US wants India, Pak to resolve Indus waters dispute bilaterallyworld Updated: Jan 04, 2017 13:22 IST
State department spokesman John Kirby said the Indus Waters Treaty, signed in 1960 by India and Pakistan, had served as a “model for peaceful cooperation”.(HT file photo)
The United States has said it “encourages” India and Pakistan to resolve all their outstanding disputes bilaterally, including the one relating to the Indus Waters Treaty, and sees no role for itself as a mediator.
Pakistan’s Dawn newspaper had reported on Monday that the US had offered to mediate the dispute in a phone call between US secretary of state John Kerry and the Pakistani finance minister Ishaq Dar in late December.
“I can confirm that he did speak on the 29th of December with Finance Minister Dar,” state department spokesman John Kirby said in response to a question about the call from Kerry.
“I’m not going to read that out in any great detail.”
He went on to say that the Indus Waters Treaty, signed in 1960 by the two countries, had served as a “model for peaceful cooperation” and, “We encourage, as we have in the past, India and Pakistan to work together to resolve any differences”.
Asked if the US had offered to mediate, Kirby said India and Pakistan need to resolve it bilaterally, a position Washington takes on all attempts to drag it into problems between the two countries.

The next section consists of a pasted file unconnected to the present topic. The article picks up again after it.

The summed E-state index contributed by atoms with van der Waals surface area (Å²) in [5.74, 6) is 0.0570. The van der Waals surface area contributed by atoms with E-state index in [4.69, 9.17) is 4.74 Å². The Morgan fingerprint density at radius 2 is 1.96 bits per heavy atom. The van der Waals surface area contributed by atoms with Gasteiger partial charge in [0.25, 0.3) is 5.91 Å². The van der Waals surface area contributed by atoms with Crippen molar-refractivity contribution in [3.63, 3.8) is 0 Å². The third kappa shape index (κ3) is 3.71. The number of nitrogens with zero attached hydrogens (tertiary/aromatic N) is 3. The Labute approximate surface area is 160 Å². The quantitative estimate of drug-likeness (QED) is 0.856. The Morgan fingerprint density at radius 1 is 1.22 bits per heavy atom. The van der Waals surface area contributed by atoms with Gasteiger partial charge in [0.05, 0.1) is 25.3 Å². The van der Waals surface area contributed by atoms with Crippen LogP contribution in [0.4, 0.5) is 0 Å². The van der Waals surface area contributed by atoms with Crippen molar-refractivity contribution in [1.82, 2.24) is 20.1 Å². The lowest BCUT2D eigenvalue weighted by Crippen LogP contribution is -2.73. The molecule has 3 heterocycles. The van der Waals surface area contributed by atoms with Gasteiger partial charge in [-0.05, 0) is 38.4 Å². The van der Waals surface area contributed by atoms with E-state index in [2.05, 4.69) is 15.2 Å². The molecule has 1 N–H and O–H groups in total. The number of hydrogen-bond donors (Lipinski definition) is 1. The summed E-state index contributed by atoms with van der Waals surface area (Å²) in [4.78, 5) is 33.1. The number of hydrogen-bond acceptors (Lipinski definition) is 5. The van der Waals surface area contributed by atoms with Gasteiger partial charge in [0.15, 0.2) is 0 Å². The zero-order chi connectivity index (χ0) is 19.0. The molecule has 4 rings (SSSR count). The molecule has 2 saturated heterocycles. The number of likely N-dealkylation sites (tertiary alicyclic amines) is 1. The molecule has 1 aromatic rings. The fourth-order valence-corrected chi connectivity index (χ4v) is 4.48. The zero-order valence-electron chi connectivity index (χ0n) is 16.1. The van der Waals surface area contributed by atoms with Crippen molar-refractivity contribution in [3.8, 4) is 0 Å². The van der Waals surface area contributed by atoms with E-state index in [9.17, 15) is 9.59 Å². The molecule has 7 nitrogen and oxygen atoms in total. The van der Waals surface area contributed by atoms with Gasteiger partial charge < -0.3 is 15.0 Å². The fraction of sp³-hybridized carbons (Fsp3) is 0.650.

Recent reports in Pakistan indicated Islamabad felt frustrated by the World Bank’s decision to pause two different processes initiated by India and Pakistan to resolve the dispute arising out of two power projects planned in the Indus river system by India.
India had sought a “neutral expert” and Pakistan had asked for the chairman of the Court of Arbitration to resolve the dispute, which the World Bank--which brokered the treaty--felt created a “risk of contradictory outcomes that could potentially endanger the treaty”.
“We are announcing this pause to protect the Indus Waters Treaty and to help India and Pakistan consider alternative approaches to resolving conflicting interests under the Treaty and its application to two hydroelectric power plants,” World Bank Group President Jim Yong Kim had said in a statement in December.
“This is an opportunity for the two countries to begin to resolve the issue in an amicable manner and in line with the spirit of the treaty rather than pursuing concurrent processes that could make the treaty unworkable over time. I would hope the two countries will come to an agreement by the end of January.”
Islamabad, it appeared from Pakistani press reports, decided to seek Washington’s help instead.
Though Kirby gave no details about Kerry’s call with Dar, the US doesn’t want to get involved in this dispute as he reiterated US position on all India-Pakistan disputes — that it wants the two countries to resolve their differences bilaterally.